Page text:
-Brisa Ayub, 3/22/16
“From “TMRW” and “WYCM” to “vamping” and “vlogging,” the current digital lingo resembles that of an encrypted secret language — a secret code only known to those still waiting for their driver’s licenses. Students are coming up with clever, short, and to-the-point phrases that can make communication quicker and in many ways more interesting. But some of this lingo warrants a second look.
For those of us looking to keep a pulse on what our students are talking — or texting — about, first we need to know how to decode their shorthand. Our Digital Glossary gives parents and teachers a window into the world of kids’ digital lingo.
We’ve highlighted a few popular terms from our glossary to give you a leg up on cracking the code.
“Dox” is short for “dropping documents.” The term is used when someone maliciously reveals someone else’s personal information such as address, phone number, or private social media username on a public site or forum.
Among kids, doxxing might be done in revenge when a romantic relationship ends. The vigilante hacker group Anonymous has been known to dox people to draw attention to an issue.
Similar to doxxing, swatting has the potential for some serious consequences. The term refers to a particular type of prank, which involves calling in fake police tips in an attempt to send a SWAT team to an individual’s home.
The term gained some serious attention when a Canadian teenager pleaded guilty to 23 charges related to an international binge of hacking, pranking, and harassment including swatting and doxxing unsuspecting victims. The teenager’s rampage led to a Florida school lockdown and even caused part of Disneyland to temporarily shut down.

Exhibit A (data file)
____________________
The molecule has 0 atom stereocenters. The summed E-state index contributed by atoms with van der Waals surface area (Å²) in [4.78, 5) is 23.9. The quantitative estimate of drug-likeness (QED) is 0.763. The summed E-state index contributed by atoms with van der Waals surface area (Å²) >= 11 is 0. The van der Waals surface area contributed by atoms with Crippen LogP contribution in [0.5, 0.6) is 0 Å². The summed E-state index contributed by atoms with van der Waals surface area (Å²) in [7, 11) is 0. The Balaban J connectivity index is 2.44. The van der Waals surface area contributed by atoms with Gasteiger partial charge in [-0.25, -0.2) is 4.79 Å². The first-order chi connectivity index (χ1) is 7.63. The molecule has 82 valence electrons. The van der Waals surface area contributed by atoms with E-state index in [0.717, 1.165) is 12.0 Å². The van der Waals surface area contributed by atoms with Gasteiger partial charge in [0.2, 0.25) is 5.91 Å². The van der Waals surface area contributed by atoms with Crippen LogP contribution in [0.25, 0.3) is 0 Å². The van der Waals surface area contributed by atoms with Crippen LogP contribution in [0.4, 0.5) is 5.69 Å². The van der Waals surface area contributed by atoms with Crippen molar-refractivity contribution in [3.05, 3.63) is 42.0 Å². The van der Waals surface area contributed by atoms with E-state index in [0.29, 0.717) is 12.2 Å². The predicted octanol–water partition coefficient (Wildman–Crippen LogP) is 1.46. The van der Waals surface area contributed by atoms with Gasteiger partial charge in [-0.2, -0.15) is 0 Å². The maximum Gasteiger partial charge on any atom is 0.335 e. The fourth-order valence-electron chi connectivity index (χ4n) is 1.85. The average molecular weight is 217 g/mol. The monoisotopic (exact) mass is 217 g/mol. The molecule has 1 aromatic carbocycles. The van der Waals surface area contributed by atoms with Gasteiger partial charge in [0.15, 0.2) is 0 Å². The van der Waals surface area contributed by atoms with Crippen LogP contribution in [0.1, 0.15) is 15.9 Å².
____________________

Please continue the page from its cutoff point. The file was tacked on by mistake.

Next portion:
PIR and POS
Two acronyms used to indicate when an adult is present. “PIR” stands for “parent in the room”; “POS” indicates “parent over shoulder.”
Can anyone guess what TIR stands for? (Hint: Not parent in the room, but __ in the room.)
BAE and FTW
Not all kids’ lingo is worthy of concern. “BAE” stands for “before anyone else.” It’s used across the Internet as a term of affection for a significant other or crush. “FTW” stands for “for the win.” For example, on a photograph of a friend wearing a purple jumpsuit, another teen may comment, “Purple jumpsuits FTW!” The acronym can be used seriously or sarcastically.
Still trying to figure out what “on fleek” means? Don’t worry if you don’t know this term. It seems the world doesn’t really understand it, either, yet people continue to use it. It’s essentially a synonym for the phrase “on point,” and it originated in a Vine video by a user known as Peaches Monroee, wherein she refers to her eyebrows as being “on fleek.” Now, rapper B.o.B has released a song called “Fleek,” and popular celebrities such as Kim Kardashian and Nicki Minaj have posted on social media with the popular caption.